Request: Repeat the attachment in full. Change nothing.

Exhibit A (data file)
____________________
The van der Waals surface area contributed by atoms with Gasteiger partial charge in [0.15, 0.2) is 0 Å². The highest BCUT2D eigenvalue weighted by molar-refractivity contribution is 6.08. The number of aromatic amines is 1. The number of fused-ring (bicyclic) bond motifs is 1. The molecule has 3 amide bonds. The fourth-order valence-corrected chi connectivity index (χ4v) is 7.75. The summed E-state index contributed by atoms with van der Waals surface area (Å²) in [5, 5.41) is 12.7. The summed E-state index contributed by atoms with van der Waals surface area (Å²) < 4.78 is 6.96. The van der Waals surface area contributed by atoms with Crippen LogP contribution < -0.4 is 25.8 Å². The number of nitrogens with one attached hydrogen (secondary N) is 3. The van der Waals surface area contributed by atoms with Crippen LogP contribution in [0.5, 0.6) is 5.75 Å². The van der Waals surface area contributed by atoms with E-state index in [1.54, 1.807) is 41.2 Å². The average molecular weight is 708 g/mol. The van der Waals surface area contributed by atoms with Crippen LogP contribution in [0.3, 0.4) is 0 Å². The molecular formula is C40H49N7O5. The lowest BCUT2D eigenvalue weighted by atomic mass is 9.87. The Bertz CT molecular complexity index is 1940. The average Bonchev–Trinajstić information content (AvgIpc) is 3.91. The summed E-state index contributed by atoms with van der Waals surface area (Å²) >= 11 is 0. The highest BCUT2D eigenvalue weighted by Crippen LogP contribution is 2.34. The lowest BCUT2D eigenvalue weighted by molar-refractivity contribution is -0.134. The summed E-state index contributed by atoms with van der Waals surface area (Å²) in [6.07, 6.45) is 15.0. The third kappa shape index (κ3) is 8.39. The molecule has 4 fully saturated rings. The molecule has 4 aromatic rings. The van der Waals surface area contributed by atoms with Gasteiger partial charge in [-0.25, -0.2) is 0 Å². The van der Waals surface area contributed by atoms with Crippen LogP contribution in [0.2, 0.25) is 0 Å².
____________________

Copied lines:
The van der Waals surface area contributed by atoms with Gasteiger partial charge in [0.15, 0.2) is 0 Å². The highest BCUT2D eigenvalue weighted by molar-refractivity contribution is 6.08. The number of aromatic amines is 1. The number of fused-ring (bicyclic) bond motifs is 1. The molecule has 3 amide bonds. The fourth-order valence-corrected chi connectivity index (χ4v) is 7.75. The summed E-state index contributed by atoms with van der Waals surface area (Å²) in [5, 5.41) is 12.7. The summed E-state index contributed by atoms with van der Waals surface area (Å²) < 4.78 is 6.96. The van der Waals surface area contributed by atoms with Crippen LogP contribution < -0.4 is 25.8 Å². The number of nitrogens with one attached hydrogen (secondary N) is 3. The van der Waals surface area contributed by atoms with Crippen LogP contribution in [0.5, 0.6) is 5.75 Å². The van der Waals surface area contributed by atoms with E-state index in [1.54, 1.807) is 41.2 Å². The average molecular weight is 708 g/mol. The van der Waals surface area contributed by atoms with Crippen LogP contribution in [0.3, 0.4) is 0 Å². The molecular formula is C40H49N7O5. The lowest BCUT2D eigenvalue weighted by atomic mass is 9.87. The Bertz CT molecular complexity index is 1940. The average Bonchev–Trinajstić information content (AvgIpc) is 3.91. The summed E-state index contributed by atoms with van der Waals surface area (Å²) >= 11 is 0. The highest BCUT2D eigenvalue weighted by Crippen LogP contribution is 2.34. The lowest BCUT2D eigenvalue weighted by molar-refractivity contribution is -0.134. The summed E-state index contributed by atoms with van der Waals surface area (Å²) in [6.07, 6.45) is 15.0. The third kappa shape index (κ3) is 8.39. The molecule has 4 fully saturated rings. The molecule has 4 aromatic rings. The van der Waals surface area contributed by atoms with Gasteiger partial charge in [-0.25, -0.2) is 0 Å². The van der Waals surface area contributed by atoms with Crippen LogP contribution in [0.2, 0.25) is 0 Å².